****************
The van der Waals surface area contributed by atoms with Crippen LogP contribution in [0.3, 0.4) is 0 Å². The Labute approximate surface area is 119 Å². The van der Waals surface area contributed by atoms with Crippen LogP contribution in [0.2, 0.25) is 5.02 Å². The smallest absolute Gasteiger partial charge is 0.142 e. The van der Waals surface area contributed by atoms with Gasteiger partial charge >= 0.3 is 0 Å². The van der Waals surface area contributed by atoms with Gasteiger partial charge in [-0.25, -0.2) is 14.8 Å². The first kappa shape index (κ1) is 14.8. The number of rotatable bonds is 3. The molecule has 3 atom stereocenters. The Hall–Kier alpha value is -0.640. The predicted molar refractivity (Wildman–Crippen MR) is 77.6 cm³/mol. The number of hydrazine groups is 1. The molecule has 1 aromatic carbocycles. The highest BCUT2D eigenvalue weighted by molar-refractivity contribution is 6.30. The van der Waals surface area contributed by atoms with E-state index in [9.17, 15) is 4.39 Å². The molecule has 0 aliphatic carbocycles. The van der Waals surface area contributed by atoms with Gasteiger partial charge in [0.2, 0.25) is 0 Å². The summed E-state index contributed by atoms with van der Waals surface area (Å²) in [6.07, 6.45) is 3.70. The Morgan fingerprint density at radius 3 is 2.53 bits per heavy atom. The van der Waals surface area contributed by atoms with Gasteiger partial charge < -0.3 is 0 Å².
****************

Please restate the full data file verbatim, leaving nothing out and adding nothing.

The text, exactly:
The van der Waals surface area contributed by atoms with Crippen LogP contribution in [0.3, 0.4) is 0 Å². The Labute approximate surface area is 119 Å². The van der Waals surface area contributed by atoms with Crippen LogP contribution in [0.2, 0.25) is 5.02 Å². The smallest absolute Gasteiger partial charge is 0.142 e. The van der Waals surface area contributed by atoms with Gasteiger partial charge >= 0.3 is 0 Å². The van der Waals surface area contributed by atoms with Gasteiger partial charge in [-0.25, -0.2) is 14.8 Å². The first kappa shape index (κ1) is 14.8. The number of rotatable bonds is 3. The molecule has 3 atom stereocenters. The Hall–Kier alpha value is -0.640. The predicted molar refractivity (Wildman–Crippen MR) is 77.6 cm³/mol. The number of hydrazine groups is 1. The molecule has 1 aromatic carbocycles. The highest BCUT2D eigenvalue weighted by molar-refractivity contribution is 6.30. The van der Waals surface area contributed by atoms with E-state index in [9.17, 15) is 4.39 Å². The molecule has 0 aliphatic carbocycles. The van der Waals surface area contributed by atoms with Gasteiger partial charge in [0.2, 0.25) is 0 Å². The summed E-state index contributed by atoms with van der Waals surface area (Å²) in [6.07, 6.45) is 3.70. The Morgan fingerprint density at radius 3 is 2.53 bits per heavy atom. The van der Waals surface area contributed by atoms with Gasteiger partial charge < -0.3 is 0 Å².